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5 Lessons From Giving Up Coffee

I quit coffee for over a month

13 August, 2018 // in The Coffeehouse Cleric // by Alex Rowe


For most of my adult life, I have been a daily user of the drug methylated xanthine. Or, as it is more commonly known, caffeine. Heck, this blog derives its very name from my appreciation of coffee, one of its most common carriers. That being said, for forty days over the period of Lent I made myself the subject of my own human experiment and went cold turkey. I’m back on the stuff now, and gladly. But since then, my approach to coffee has changed significantly.

At the outset, I should openly acknowledge that scientific reports such as this one in the British Medical Journal (BMJ) claim that moderate coffee consumption is “more likely to benefit health than to harm it.” Great! Does this mean that we should all start drinking three or four cups a day? I don’t think so.

First of all, the link between coffee consumption and positive health benefits is not causal. Coffee won’t save us, it just won’t kill us. At least, not more quickly than our dangerously sedentary lifestyles will otherwise. Secondly, reports like this one don’t take into account other important measurements, ones more subjective. Drinking coffee may not increase your risk of cancer, but it might make you intolerably moody such that your spouse or friends hate being around you. Maybe you need to rethink your caffeine intake on other grounds.

This is all to say, the following observations are personal and subjective. I’m interested in what coffee actually does to me in the moment, how it makes me feel. Given that we all feel the affects of caffeine differently, I encourage you to experiment on yourself to find your own optimum.


Drink a maximum of two cups of coffee per day. Or rather, two cups of caffeinated coffee. When I have three or more cups of coffee, I feel jittery and restless. My thoughts whiz around my head too fast. I am prone to stress and anxiety. I get headaches and feel dehydrated. This one’s my personal limit, and I encourage you to find yours.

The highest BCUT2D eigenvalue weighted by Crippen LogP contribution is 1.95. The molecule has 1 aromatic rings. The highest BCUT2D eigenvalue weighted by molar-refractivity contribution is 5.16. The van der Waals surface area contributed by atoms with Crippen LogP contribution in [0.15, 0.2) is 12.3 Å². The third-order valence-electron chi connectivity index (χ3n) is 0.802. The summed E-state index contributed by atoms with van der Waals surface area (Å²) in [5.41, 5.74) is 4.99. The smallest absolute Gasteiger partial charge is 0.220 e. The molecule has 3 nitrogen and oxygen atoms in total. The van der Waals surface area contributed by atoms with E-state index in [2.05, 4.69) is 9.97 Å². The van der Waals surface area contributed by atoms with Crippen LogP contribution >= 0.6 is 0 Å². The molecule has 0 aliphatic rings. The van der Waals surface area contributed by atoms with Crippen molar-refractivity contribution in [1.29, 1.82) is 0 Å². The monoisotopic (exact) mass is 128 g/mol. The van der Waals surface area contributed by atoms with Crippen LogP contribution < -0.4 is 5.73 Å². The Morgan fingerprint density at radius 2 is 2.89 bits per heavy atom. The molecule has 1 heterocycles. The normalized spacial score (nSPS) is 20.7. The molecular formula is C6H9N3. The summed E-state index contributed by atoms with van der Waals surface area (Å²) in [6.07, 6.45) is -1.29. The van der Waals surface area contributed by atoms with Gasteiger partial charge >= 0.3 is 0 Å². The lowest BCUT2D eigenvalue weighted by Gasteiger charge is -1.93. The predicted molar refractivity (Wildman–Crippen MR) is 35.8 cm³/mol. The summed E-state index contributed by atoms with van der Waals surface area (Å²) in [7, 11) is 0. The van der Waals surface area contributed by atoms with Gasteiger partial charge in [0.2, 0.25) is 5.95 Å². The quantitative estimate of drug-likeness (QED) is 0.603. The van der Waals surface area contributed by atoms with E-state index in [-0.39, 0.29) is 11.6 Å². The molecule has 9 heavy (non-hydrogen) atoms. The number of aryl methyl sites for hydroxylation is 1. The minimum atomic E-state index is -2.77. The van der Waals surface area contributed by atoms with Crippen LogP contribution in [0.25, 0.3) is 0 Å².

Don’t drink coffee on an empty stomach. For weeks I had a morning ritual that meant I started work at 7AM. I’d work for 2–3 hours before breakfast, with nothing but a black filter coffee for company. But come breakfast my head would be pounding. I’d have to force myself to slow down, have something to eat, and drink a pint of water before I was functioning properly again. Eat your breakfast, folks.

Drink coffee at 10AM and 2PM. If you think there’s no bad time to have a cup of coffee, you’re wrong. Your body’s circadian rhythm controls the release of cortisol, a drug linked to increased alertness. Your cortisol levels increase by around 50% upon waking and tends to peak at around 9AM. I find this fascinating. Our bodies have a built-in mechanism for tackling morning grogginess, for waking us up and kicking us out of bed. If you consume caffeine when your cortisol levels are naturally high, its effect is significantly diminished and your body’s tolerance to the drug will increase in the long run. The studies show that the best times to drink coffee are between 10AM-12PM and 2–4PM. I tested this out, and trust me, it works. The daily peaks and troughs of my concentration are now gone, and my energy levels are much more consistent.

To cut down on your coffee drinking, find a substitute drink. This is basic habit formation 101. Don’t simply quit something bad for you; replace it with something better. My favourite substitutes are rooibos tea, naturally decaffeinated, and hot water with the juice of half a lemon. If I’m desperate for the taste of coffee, I drink decaf. Right now, I’m drinking this one by Artisan Roast.

Save your caffeine for your socials. If you’re not like me, and you don’t have your own grinder or copious other home-brewing options, you’re much more likely to find a good cup of coffee in a nearby café than you are your own home. So ditch your instant coffee (which, by the way, only consists of 5–15% coffee anyway — check the tin!), and make your coffee consumption part of the joy of meeting with friends.


Here’s the challenge. What does your caffeine consumption look like? Could you experiment on yourself, find your own optimum, and live a happier, healthier, and more productive life?


Thank you for reading this post. If you liked it, please do share it with your friends and family. The Coffeehouse Cleric is a weekly blog on spirituality and simple living by Alex Rowe.